Other companies that received winning bids for projects in West Virginia included Frontier Communications, Space Exploration Technologies Corp., Altice USA (Suddenlink), Commnet Wireless, Digital / PRODIGI based in Bruceton Mills, Bluefield, GigaBeam based in Virginia. , Buckhannon-based Micrologic and Shenandoah Cable Television.
The first phase of the two-phase reverse auction will go to non-service areas. Phase two of the auction, which is expected to take place at a later date, will focus on areas with partial internet service.
West Virginia U.S. Senators Shelley Moore Capito and Joe Manchin released statements last week praising the FCC for approving the Citynet plans. Capito and Manchin have made seeking federal support for broadband expansion a priority.
“In order to improve connectivity in West Virginia, we need to make sure we have all the opportunities available to do so,” said Capito. âIt’s great news that Citynet of Bridgeport is one of the local providers – and the first in West Virginia – that will receive a significant portion of this funding. This funding will be instrumental in helping Citynet help roll out broadband, helping us better connect West Virginia. “
“Affordable and reliable broadband access is essential to the success and growth of our communities across West Virginia, and the COVID-19 pandemic has shown us the importance of broadband to our daily lives.” said Manchin. “I am pleased that West Virginia provider Citynet is awarded $ 53.5 million to expand access in West Virginia, but there is still work to be done.”
While Manchin and Capito were happy with the announcement, both raised concerns about the maps being used to determine which areas of the state and nation were not or underserved. The provisions of the Infrastructure Investment and Jobs Act, the bipartisan hard infrastructure bill passed by the US Senate in August and held hostage by the Democratic-controlled House of Representatives, address broadband mapping issues.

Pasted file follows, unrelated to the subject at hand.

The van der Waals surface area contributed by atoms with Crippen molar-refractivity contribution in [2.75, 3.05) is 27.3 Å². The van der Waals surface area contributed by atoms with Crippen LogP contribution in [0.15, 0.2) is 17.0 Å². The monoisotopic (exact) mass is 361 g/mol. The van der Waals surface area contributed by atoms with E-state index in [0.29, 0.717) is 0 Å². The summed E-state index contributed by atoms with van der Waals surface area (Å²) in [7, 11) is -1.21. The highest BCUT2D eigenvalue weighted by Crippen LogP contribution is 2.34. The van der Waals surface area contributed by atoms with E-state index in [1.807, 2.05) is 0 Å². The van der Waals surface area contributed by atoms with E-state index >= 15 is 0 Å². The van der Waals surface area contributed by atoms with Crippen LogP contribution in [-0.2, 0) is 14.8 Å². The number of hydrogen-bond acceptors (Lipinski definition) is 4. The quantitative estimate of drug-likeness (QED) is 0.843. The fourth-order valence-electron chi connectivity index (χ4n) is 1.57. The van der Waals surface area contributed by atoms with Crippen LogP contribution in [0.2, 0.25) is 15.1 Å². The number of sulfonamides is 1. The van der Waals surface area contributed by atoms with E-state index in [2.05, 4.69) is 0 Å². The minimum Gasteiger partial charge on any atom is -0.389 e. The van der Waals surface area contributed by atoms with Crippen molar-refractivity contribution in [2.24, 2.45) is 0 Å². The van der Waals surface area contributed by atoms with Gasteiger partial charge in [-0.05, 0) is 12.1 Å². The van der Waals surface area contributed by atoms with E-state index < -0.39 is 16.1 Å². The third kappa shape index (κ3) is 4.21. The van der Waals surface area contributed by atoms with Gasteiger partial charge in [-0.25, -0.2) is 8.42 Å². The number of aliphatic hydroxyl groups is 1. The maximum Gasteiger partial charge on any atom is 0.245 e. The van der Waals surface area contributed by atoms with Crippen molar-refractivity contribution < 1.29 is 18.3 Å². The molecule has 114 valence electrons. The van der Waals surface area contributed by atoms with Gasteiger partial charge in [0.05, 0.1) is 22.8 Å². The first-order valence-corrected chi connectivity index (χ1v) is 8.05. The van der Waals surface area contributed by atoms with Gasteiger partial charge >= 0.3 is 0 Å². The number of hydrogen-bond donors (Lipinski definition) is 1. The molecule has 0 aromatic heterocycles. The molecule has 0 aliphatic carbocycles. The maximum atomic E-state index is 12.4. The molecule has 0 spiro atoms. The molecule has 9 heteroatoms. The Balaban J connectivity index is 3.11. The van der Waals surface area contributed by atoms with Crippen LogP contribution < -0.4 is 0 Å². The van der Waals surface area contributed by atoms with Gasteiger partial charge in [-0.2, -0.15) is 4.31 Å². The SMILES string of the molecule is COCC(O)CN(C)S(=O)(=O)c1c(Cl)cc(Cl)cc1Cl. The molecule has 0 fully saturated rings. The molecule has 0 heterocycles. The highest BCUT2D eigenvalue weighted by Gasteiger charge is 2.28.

âThe broadband coverage maps used to distribute RDOF funds are still incorrect, and more than 2,400 West Virginia residents have proven this through speed tests submitted to the FCC. said Manchin. “This is why I have successfully fought to tie the broadband funding in the bipartite infrastructure bill to updated maps to ensure that every West Virginia can get quality broadband access. that we all need and deserve. “
A report released last spring by the Competitive Carriers Association found that due to inaccurate broadband coverage maps used by the FCC to determine which areas of the country are unserved and underserved, federal funding provided under of Phase I of the auction went to parts of the United States that already have reliable high-speed Internet access.
âWhile we all agree that more granular data is needed – and we are currently working to improve these broadband cards – it is important to seize this opportunity rather than wait. “ said Capito. “It will be a gradual process, but it will translate into progress towards better connectivity.”